Spain on a Budget – Tips & Breakdown

As one of Europe’s top travel destinations, Spain isn’t the most backpacker or budget friendly place. However, with a little bit of planning and a lot of patience, it is entirely possible to do this on a budget that is likely to be quite easy on you than you’d imagine. 




  • We found our flight directly from Bangalore at a decent price of INR 36,000 per person return. This was via a flat INR 10,000 off offer on MakeMyTrip app to promote its app sales. We’ve talked about a lot of flight hacks in our ‘travel advice’ section here.
  • Update: Air India has launched a direct flight from Delhi to Madrid, starting December 2016. Being a direct flight, the current rates are as low as INR 33,000 per person. 


  • If you’re a solo traveler, make use of Spain’s excellent hostel network. A dorm bed is as low as 15 Euros a night in most places, including the capital. 
  • As a couple, AirBnB is the best choice for you in Spain. We found the cheapest deals on AirBnB as opposed to . While we stayed in extremely basic apartments, we received a lot of love from all our hosts and got an insight into Spain that most hotels couldn’t have provided. 


  • Every town and city in Spain is quite well-connected by public transport. All across our journey, we got into a cab only once (as we got super late for our flight while enjoying a lazy lunch) and relied completely on local buses and metros. Unlike in India, the prices for a journey are fixed irrespective of your first/ last destination.
  • In both Barcelona & Madrid, you can get a 10-journey pass from a vending machine in Metro stations that is applicable on both buses & metros. You can in fact use the same pass twice (by just handing it back over the gates) if there are two of you. At 9€ in Barca and 12€ in Madrid, it will save you a good 100€ on transport.
  • Renting a car is a cheaper alternative to taking fast-speed RENFE trains, especially if you’re a couple or traveling in a group. This is particularly true for your journey between Cordoba – Sevilla – Granada, as the fast speed trains work out to significantly more than the prices offered for rental by Avis or EuropCar.
  • Along the way, we met a few travellers who used BlaBlaCar to good effect. Apparently, Spain happens to be one of the few nations where the ride-sharing app works successfully. A journey between Sevilla and Granada that costs you 25€ per person can be reduced to as much as 10€ if you succeed in securing a ride via BlaBlaCar.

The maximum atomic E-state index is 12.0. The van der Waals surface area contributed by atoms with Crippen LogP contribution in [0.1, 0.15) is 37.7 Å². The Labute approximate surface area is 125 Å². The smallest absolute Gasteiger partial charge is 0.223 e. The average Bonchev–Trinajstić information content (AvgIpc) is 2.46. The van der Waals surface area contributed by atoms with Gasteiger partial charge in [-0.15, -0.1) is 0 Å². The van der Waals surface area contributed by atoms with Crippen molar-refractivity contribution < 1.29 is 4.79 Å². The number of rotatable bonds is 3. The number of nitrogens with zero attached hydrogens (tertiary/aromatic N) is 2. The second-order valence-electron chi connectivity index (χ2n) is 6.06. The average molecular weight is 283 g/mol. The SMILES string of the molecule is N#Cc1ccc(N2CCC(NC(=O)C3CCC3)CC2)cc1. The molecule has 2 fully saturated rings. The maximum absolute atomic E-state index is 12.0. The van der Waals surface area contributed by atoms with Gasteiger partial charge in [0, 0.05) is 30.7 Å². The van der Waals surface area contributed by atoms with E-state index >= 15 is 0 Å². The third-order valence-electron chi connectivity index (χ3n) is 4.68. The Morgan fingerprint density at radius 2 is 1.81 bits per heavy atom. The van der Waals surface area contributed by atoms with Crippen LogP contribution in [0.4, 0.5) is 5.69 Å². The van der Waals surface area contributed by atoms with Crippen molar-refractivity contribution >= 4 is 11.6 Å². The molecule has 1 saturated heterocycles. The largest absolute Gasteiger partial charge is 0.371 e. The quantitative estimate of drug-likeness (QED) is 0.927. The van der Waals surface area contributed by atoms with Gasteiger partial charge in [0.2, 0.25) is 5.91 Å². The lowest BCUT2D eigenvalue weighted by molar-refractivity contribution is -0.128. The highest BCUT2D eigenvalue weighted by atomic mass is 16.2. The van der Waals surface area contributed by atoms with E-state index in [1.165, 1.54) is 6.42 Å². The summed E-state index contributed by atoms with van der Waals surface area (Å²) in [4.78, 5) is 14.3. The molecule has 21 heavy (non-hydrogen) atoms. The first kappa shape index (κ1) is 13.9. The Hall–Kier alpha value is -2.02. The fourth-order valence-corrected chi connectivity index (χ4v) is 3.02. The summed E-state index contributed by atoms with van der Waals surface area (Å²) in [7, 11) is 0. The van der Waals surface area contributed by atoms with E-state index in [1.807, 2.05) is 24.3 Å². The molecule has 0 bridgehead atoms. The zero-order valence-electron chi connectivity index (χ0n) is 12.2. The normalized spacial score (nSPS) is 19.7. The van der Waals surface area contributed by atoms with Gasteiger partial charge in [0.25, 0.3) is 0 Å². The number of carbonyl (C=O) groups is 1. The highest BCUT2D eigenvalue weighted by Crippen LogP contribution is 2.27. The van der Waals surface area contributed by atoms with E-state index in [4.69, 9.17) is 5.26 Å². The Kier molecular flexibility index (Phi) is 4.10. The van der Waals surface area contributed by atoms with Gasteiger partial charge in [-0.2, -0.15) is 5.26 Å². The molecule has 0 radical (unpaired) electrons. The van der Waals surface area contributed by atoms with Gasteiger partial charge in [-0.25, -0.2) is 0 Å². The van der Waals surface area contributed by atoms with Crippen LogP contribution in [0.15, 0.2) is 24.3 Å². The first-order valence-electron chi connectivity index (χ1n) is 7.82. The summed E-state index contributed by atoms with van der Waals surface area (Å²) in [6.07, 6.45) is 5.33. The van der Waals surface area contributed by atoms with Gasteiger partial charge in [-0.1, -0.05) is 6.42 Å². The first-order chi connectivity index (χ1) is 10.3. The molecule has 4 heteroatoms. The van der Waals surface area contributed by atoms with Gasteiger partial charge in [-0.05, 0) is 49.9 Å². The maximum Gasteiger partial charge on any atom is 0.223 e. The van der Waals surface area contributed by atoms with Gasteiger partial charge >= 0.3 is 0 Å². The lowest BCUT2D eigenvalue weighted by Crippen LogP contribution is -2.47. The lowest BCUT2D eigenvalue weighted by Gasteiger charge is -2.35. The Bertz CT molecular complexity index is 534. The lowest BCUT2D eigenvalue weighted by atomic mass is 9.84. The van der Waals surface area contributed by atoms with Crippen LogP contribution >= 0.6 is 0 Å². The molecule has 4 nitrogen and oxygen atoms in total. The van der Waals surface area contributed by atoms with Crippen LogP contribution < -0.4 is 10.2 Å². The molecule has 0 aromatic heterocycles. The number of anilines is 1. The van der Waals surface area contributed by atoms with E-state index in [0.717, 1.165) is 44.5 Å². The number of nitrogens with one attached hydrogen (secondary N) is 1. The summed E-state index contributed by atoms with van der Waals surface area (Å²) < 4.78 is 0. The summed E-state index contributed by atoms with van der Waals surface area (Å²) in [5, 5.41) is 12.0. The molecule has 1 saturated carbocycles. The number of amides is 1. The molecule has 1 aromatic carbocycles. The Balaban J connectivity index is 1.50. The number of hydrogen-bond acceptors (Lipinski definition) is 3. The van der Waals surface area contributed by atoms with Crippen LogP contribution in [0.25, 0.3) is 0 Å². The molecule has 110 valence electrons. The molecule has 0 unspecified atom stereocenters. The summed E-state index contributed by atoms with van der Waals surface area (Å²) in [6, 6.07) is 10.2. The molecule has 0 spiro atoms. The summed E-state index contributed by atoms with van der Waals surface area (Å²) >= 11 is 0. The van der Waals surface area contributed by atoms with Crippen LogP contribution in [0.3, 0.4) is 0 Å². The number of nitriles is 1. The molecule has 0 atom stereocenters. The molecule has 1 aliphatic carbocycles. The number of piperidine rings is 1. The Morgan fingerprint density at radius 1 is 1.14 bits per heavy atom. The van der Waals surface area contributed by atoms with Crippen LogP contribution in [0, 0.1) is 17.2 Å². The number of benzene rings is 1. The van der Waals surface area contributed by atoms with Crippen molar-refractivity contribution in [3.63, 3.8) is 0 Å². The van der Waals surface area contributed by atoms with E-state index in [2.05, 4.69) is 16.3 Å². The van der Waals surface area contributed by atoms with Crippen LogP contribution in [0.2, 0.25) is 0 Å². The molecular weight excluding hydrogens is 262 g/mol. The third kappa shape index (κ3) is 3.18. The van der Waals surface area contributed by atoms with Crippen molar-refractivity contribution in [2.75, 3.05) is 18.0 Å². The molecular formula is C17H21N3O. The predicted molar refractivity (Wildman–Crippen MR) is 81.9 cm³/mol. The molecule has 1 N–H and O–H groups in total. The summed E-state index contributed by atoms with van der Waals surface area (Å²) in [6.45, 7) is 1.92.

• Flights within Spain are cheaper than their high-speed trains. We used Vueling for a couple of lengthier internal travels and managed to secure flight tickets for two at a combined price cheaper than a single person’s ticket via high-speed train. Needless to say, it is a good idea to book it 3-4 months in advance as their LoFare promos usually run out quickly!


  • In every city or town that you will visit, you’ll be urged by the desire to visit all popular monuments/ sites. Over our journeys, we’ve learned that this can eat up your budget before you know it. For eg, we skipped getting inside the Sevilla Cathedral and traded it for a free walking tour that was being conducted by a local tour agency that gave us more insights on the Cathedral (and every brick of it!) than we could have learnt by going inside. Some times, a great view from the outside and a good guide to speak to can work much cheaper.
  • On the same lines, if you do love your sight visits, then read up on its website for the ‘free entry’ times as most places in Spain offer free entry on a particular day of the week and time. Mezquita, for example, is free before 9:30 AM on all days, and costs 8€ otherwise.


  • Spain isn’t exactly a budget destination when it comes to food, especially with its high quality standards that do not allow for street-food. We ended up spending a lot more on food than we’d initially planned for, mostly thanks to the culinary delight that Spain is! So, be prepared to spend a bit on the higher side while in Spain. 
  •  Bocadillos (large hot dogs essentially) that come filled with prawns or pork or anything else you’d like, is a brilliant 3€ alternative to eating in sit-down hotels.
  • Almost all Spanish restaurants have a ‘Menu of the day’ (Menu Del Dia) that includes a starter, a main course, and a dessert for a fixed price (usually 8-12€) which is an absolute steal. The only trick is sometimes you have to ask for it in Spanish.

There you go – a few practical tips to ensure minimal financial burn as you waltz your way through the gems of Spain.

Also Read: Guide To A Classic 2-Week Spanish Holiday 

Disclaimer: The post is based on our time in Spain in 2016. The costs may have reduced or increased now, but some of the tips could still give you some direction.


2 thoughts on “Spain on a Budget – Tips & Breakdown

  1. I like that you pointed out that Spain has really good public transportation. My fiance and I are trying to plan our honeymoon. We are thinking about going to Spain, but we don’t really want to drive. So, it is good to know that we could get everywhere with public transportation.

    1. Emily,

      Spain for honeymoon is a great idea. Public transportation is spectacular in every part of the country. We used rome2rio effectively to learn about the best way to get from place to place. Let us know if you need any other help with planning your Spain trip 🙂

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